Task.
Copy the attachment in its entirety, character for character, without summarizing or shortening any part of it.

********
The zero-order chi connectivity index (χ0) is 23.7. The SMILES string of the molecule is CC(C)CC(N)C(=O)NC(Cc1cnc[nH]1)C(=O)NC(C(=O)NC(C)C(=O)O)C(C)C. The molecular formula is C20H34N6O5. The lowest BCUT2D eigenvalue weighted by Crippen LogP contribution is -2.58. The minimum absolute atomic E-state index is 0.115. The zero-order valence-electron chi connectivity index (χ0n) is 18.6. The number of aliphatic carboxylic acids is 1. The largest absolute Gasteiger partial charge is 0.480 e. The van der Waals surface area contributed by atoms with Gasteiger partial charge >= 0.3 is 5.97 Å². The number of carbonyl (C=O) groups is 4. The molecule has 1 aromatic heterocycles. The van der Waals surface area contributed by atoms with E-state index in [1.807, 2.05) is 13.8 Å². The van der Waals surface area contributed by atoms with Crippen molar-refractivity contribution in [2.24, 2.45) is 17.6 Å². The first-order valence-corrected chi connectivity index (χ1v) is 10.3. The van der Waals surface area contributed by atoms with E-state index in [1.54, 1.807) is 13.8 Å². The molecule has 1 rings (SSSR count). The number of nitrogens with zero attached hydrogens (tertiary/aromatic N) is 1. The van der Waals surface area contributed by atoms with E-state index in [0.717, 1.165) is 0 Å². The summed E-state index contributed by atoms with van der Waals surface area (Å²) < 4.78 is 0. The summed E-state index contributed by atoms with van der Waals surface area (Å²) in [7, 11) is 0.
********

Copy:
The zero-order chi connectivity index (χ0) is 23.7. The SMILES string of the molecule is CC(C)CC(N)C(=O)NC(Cc1cnc[nH]1)C(=O)NC(C(=O)NC(C)C(=O)O)C(C)C. The molecular formula is C20H34N6O5. The lowest BCUT2D eigenvalue weighted by Crippen LogP contribution is -2.58. The minimum absolute atomic E-state index is 0.115. The zero-order valence-electron chi connectivity index (χ0n) is 18.6. The number of aliphatic carboxylic acids is 1. The largest absolute Gasteiger partial charge is 0.480 e. The van der Waals surface area contributed by atoms with Gasteiger partial charge >= 0.3 is 5.97 Å². The number of carbonyl (C=O) groups is 4. The molecule has 1 aromatic heterocycles. The van der Waals surface area contributed by atoms with E-state index in [1.807, 2.05) is 13.8 Å². The van der Waals surface area contributed by atoms with Crippen molar-refractivity contribution in [2.24, 2.45) is 17.6 Å². The first-order valence-corrected chi connectivity index (χ1v) is 10.3. The van der Waals surface area contributed by atoms with E-state index in [1.54, 1.807) is 13.8 Å². The molecule has 1 rings (SSSR count). The number of nitrogens with zero attached hydrogens (tertiary/aromatic N) is 1. The van der Waals surface area contributed by atoms with E-state index in [0.717, 1.165) is 0 Å². The summed E-state index contributed by atoms with van der Waals surface area (Å²) < 4.78 is 0. The summed E-state index contributed by atoms with van der Waals surface area (Å²) in [7, 11) is 0.